Brewer testified that state officials had not given him any promises or deals. At Brewer's sentencing hearing on November 4, 1981, more than a month after Dye's trial, Brewer's attorney mentioned Brewer's Dye-trial testimony during a discussion of a plea bargain. Dye points to this as evidence that Brewer's testimony at Dye's trial was given pursuant to a deal, the existence of which should have been disclosed.
The state courts noted that it was likely that Brewer's "deal," if he had one, was to plead guilty to a superseding indictment in exchange for a lesser sentence. There is evidence that Brewer had hoped to gain a sentence reduction by testifying against Dye, bragging about this possibility within the jail confines (evidence of which was presented at Dye's trial), but we cannot say that the testimony at his federal sentencing hearing conclusively shows that he had an arrangement with the government relating to this testimony. Accordingly, we find no clear error in the district court's finding that Brewer had no deal with the state.
Assuming for the purpose of argument that Kranz and Brewer had entered into deals with the government in exchange for their testimony, we conclude that evidence thereof would not be material under Brady. Evidence is considered material when a reasonable probability exists that, "had the evidence been disclosed to the defense, the result of the proceeding would have been different." O'Conner, 64 F.3d at 358 (quoting United States v. Bagley, 473 U.S. 667, 682 (1985)). A reasonable probability is "a probability sufficient to undermine confidence in the outcome." Id.
Dye argues that Kranz and Brewer were crucial witnesses and that the evidence of their arrangements with the government would have been important in gauging their credibility. Kranz testified about a "dry run" of the pizzeria robbery, which he took with Dye before the murder occurred. He also identified the murder weapon as belonging to Dye. Brewer testified to Dye's comments in jail about the murder charges, comments that provided an explanation on the issue of intent and which suggested that Dye manufactured an alibi after his arrest. Brewer also provided an explanation for several of Dye's actions that would have otherwise seemed rather counterintuitive, such as his retaining the murder weapon after disposing of other incriminating evidence.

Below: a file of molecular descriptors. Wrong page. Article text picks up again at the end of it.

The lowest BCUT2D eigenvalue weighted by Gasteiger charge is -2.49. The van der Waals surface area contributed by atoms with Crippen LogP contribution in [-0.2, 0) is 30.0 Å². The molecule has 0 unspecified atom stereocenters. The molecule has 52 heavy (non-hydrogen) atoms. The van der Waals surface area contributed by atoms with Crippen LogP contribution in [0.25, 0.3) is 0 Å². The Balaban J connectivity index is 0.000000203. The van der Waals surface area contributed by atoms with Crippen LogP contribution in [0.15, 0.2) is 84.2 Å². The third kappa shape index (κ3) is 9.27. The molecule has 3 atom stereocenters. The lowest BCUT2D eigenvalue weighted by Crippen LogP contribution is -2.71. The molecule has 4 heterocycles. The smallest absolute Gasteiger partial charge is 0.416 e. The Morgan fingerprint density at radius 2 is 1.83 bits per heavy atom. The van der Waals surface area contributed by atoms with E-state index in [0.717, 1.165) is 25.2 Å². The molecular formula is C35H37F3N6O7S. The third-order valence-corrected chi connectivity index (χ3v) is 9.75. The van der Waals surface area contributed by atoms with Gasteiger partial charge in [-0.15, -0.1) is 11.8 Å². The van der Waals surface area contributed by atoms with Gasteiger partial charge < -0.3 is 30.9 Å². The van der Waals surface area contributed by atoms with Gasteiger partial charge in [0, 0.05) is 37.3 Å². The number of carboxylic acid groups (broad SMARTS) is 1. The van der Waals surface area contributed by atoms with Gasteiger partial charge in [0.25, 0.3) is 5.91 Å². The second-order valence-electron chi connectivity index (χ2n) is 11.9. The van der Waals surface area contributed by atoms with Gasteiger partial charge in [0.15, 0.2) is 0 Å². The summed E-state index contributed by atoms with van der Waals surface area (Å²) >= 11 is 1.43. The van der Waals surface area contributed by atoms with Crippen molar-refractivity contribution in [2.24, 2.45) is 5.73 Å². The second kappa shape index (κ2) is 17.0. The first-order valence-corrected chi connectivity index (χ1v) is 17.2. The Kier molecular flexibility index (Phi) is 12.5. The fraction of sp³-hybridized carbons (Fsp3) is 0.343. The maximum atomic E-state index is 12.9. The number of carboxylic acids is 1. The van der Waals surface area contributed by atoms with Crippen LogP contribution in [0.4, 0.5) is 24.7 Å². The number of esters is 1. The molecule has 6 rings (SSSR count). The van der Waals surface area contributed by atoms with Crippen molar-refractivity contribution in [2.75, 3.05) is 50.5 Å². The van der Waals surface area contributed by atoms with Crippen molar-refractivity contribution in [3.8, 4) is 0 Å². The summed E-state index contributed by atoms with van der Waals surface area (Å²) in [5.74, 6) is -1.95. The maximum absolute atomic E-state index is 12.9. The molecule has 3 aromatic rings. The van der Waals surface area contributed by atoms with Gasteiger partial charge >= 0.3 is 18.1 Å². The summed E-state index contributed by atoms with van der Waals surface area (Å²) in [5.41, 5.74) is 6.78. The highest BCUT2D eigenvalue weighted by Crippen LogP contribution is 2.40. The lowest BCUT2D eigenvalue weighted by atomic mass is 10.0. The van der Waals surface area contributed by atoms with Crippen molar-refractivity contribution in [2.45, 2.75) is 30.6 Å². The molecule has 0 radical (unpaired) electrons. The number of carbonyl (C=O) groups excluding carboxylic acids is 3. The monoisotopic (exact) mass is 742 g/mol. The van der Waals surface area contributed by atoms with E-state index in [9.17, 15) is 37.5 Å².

We believe that in light of the overwhelming circumstantial evidence of Dye's guilt, any additional evidence of Kranz's and Brewer's lack of credibility would have been immaterial. Dye matched the general physical description of the robber given by eye-witnesses, he attempted to dispose of the murder weapon, he owned a pair of gloves that were determined to likely have been used in the recent firing of a gun, and he attempted to dispose of a mask similar to that worn by the robber. The testimony of many police officers, of the eye-witnesses, and of forensic experts linked Dye to the crime and corroborated Brewer's and Kranz's testimony. Kranz and Brewer were subjected to extensive cross-examination regarding their felony convictions. Kranz was questioned about his agreement with state officials to tape record telephone conversations with Dye. These conversations were orchestrated to provide incriminating evidence against Dye; the recordings were ultimately played at trial by defense counsel. The defense also presented the testimony of several prisoners who described the animosity between Brewer and Dye and how Brewer encouraged other inmates to testify against Dye, boasting that his testimony was going to earn him a sentence reduction and that their testimony could do the same for them.
In light of the evidence, our confidence in the verdict is not undermined, and therefore we conclude that Dye's claim must fail.
Because we find no clear error in the factual determination that there were no secret deals with Kranz and Brewer, and thus that neither witness perjured himself on that topic, we need not address Dye's Napue claims. Moreover, for the same reasons that our confidence in the verdict is not undermined in the Brady context, we do not believe Dye could successfully show a reasonable likelihood that the jury would have been affected by any of the false testimony, a necessary component of a Napue claim.
The judgment is affirmed.
The Honorable John R. Tunheim, United States District Judge for the District of Minnesota, adopting the recommendation and report of the Honorable John M. Mason, United States Magistrate Judge for the District of Minnesota.